Friday, January 13, 2017

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CPR Training comes in handy in cardiac arrest situations and other medical emergencies such as assisting victims of choking, administration of Heimlich Manoeuvre, drowning, electrocution, drug overdose and suffocation. A CPR Training Program must be recognized by institutions such as the Red Cross and the American Heart Association.

Employees in medical offices, corporations and government agencies, babysitters and persons giving care to the elderly, are required to have this training. Concerns about the contraction of HIV/AIDS and hygiene matters revolving around practices such as mouth to mouth resuscitation, are settled by the use of sanitary barriers. Therefore, there is no reason to avoid this training, since it is safe.
Training can be acquired from local hospitals, chapters of the Red Cross, together with the internet, which is convenient for busy people and is a cheaper option owing to the lack of an instructor. Trainees are required to take the classes and afterward, a written examination.

The several types of CPR Training include: Adult CPR Training, Infant CPR Training, AED Training and First Aid Training.

The first step is to call 911 where the victim is non-responsive or breathing abnormally, then return to them to administer the CPR. If the victim is a child, it is advisable to administer CPR for 2 minutes, before making the call. The administrator is to begin chest compressions by pushing down, hard and fast at at least 100/minute, 2 inches to the center of the chest, and for 30 times. The heel of either or both hands can be used in the case of a child, and two or three fingers, in the case of an infant, whereby, the pressing should be done at about 1 and 1/2 inches unlike the case in children and adults. This should be followed by blowing into the mouth of the victim, for about 1 second, after titling his head backward, lifting his chin and pinching his nose. This is to be done until the chest rise. The titling of the head should not extend too far back when being performed on an infant. Thereafter, the administrator should proceed with the pumps and breathes until qualified assistance arrives.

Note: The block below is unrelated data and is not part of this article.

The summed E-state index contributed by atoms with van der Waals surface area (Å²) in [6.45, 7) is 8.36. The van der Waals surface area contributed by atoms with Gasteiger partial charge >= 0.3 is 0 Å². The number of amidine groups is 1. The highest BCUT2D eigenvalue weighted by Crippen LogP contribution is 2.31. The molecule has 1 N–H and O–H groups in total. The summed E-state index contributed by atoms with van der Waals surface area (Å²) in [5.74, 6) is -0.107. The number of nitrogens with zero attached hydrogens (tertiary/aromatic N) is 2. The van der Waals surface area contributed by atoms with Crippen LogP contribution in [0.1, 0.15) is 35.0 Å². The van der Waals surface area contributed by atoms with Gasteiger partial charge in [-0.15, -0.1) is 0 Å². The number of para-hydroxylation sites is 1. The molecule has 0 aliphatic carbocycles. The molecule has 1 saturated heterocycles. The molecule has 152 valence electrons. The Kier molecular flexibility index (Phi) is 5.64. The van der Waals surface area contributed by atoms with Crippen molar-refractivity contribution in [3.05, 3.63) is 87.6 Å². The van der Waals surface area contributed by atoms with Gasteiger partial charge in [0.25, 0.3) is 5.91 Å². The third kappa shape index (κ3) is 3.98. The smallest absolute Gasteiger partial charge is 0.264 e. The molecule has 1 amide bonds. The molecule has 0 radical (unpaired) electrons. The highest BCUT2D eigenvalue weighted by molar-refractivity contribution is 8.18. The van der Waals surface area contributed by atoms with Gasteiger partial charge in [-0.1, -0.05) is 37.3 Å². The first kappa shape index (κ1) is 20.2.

CPR can moreover be performed on cats and dogs when unconscious, therefore eliminating the risk of biting. Any obstruction in the mouth of the animal should be removed. For a large animal, its jaws should be tightly shut and the administrator proceeds to breathe into its nose. For small animals, the administrator is to cover both the nose and mouth with his own mouth, as he breathes. In both cases, the breathes should be 2. The chest is then expected to rise. Thereafter, chest compressions should be performed. This can be carried out on large animals, by laying it on its back and performing the compressions as on humans. As for small animals, it may be laid on its side or back and one or both sides of the rib cage compressed. After this, breathes should be alternated with the compressions.

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